By Sheryl Smolkin
Read this article and comments at Moneyville.ca
You have a great job, but out of the blue, your employer says you are going to have to take a salary cut, or your position has been eliminated. Or you are fired after you have been on sick leave.What are your rights and what you should do next?
Koskie Minsky LLP partner Arleen Huggins counsels clients facing situations like these every day, so I asked her to put together the top 10 employment law questions she is asked and how she answers them.
Here is her list:
1. Can I be transferred without my consent?
No you can’t unless you signed a contract allowing your employer to do so. An unauthorized transfer could be considered as constructive dismissal.
Nevertheless, a unilateral transfer to a comparable position (for example, a lateral transfer in the course of a restructuring) is ordinarily acceptable.
2. Can my employer cancel or modify my insurance or pension benefits?
An employer cannot cancel or significantly modify your group insurance benefits without giving you reasonable notice, unless the terms of your employment contract or the Employee Handbook states benefits can be modified or cancelled without notice.
Pension benefits are more complex, as they are governed by complex pension legislation and other common law fiduciary obligations.
3. What do I do if my manager is harassing me?
Depending upon the nature of the harassment, both human rights legislation and recent health and safety amendments protect you from workplace harassment by co-workers, managers/supervisors and other specified people.
You should report the harassment to your supervisor /manager in writing or, if the supervisor/manager is the harassing party, to senior management or to the HR department.
4. If I’m paid an annual salary, do I get overtime?
Whether you are paid hourly or an annual salary, you are generally entitled to overtime pay of at least one and one half times your regular rate for each hour of work in excess of 44 hours in each work week. However, there are exclusions – for example if the type of work you do is supervisory or managerial.
5. How many letters of warning can I get before I am fired?
There is no specified number of verbal or written warnings required to fire you. It will depend upon the nature of the your conduct which the employer views as “just cause.” However, in most instances, just cause for termination due to poor performance must be preceded by progressive discipline.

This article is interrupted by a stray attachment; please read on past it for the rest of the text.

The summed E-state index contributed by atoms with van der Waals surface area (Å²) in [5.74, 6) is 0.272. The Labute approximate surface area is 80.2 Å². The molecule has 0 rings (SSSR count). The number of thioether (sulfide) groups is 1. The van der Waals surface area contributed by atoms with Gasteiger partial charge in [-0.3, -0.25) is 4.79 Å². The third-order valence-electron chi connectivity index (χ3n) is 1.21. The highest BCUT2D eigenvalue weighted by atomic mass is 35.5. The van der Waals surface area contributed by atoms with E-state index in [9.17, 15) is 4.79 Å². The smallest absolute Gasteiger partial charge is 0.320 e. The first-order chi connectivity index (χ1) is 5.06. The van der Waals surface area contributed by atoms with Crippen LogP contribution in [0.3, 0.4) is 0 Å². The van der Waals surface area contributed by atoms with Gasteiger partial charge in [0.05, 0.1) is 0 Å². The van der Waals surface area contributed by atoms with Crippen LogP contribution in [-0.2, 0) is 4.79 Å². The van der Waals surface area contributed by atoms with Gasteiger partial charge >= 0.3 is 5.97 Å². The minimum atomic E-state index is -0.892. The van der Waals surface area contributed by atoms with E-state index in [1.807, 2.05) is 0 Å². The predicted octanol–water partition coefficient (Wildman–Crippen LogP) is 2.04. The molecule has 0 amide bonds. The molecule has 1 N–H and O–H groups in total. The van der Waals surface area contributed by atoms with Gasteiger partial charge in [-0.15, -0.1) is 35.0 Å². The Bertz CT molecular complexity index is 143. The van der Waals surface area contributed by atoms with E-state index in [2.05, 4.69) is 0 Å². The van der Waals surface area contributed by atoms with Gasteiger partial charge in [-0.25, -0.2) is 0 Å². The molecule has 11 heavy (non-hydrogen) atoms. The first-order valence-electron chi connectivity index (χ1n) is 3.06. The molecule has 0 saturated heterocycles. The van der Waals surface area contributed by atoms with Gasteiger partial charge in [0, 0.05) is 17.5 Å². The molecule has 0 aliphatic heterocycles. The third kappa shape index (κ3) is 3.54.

6. Can I be fired for failing to hit my sales targets?
Yes. However, progressive discipline would ordinarily be first required as well as regard to the terms of the employment contract.
7. Can I be fired if I’m off sick for a prolonged period?
If the length of time you are can’t do the essential duties of your job because you are absent due to illness is prolonged, you could be fired – but only after your employer both takes the facts in your situation into consideration and obtains sufficient medical documentation to show that you cannot return to work in the foreseeable future. In these circumstances, you would still be entitled to receive termination pay and severance pay.
8.Must my employer give me my old job when I return from maternity or parental leave?
You are entitled to be reinstated to the position you most recently held prior to the leave, if it still exists, or to a comparable position, if it does not. However, if the employer can prove that the job position legitimately no longer exists (i.e. a general downsizing for economic reasons), the entitlement to get your job back does not apply.
9: What are my legal rights if I’m fired without cause?
Subject to the terms of an employment contract, you are entitled to, at a minimum, statutory notice of termination or pay in lieu and severance pay as provided by the Employment Standards Act.
Often an employee will be entitled to common law notice in an amount which is greater than the statutory minimums, depending upon a number of factors, including his age, length of service, income and position. However, common law notice includes the statutory minimums.
10. Can I compete with my employer if I resign from my position or I am fired?
Generally, the Courts do not tend to enforce non-competition agreements unless it is in the context of the sale of a business where the seller continues to work for the buyer. However, depending upon how the agreement is worded, the Courts will more often enforce a non-solicitation agreement, whether the employee is terminated or voluntarily resigns.
In all cases, Huggins says available remedies will depend on your particular fact situation, and independent legal advice is advisable before signing a release or agreeing to a settlement. Also in a unionized environment, many of the issues discussed above like benefit changes, progressive discipline and seniority may be governed by the collective agreement.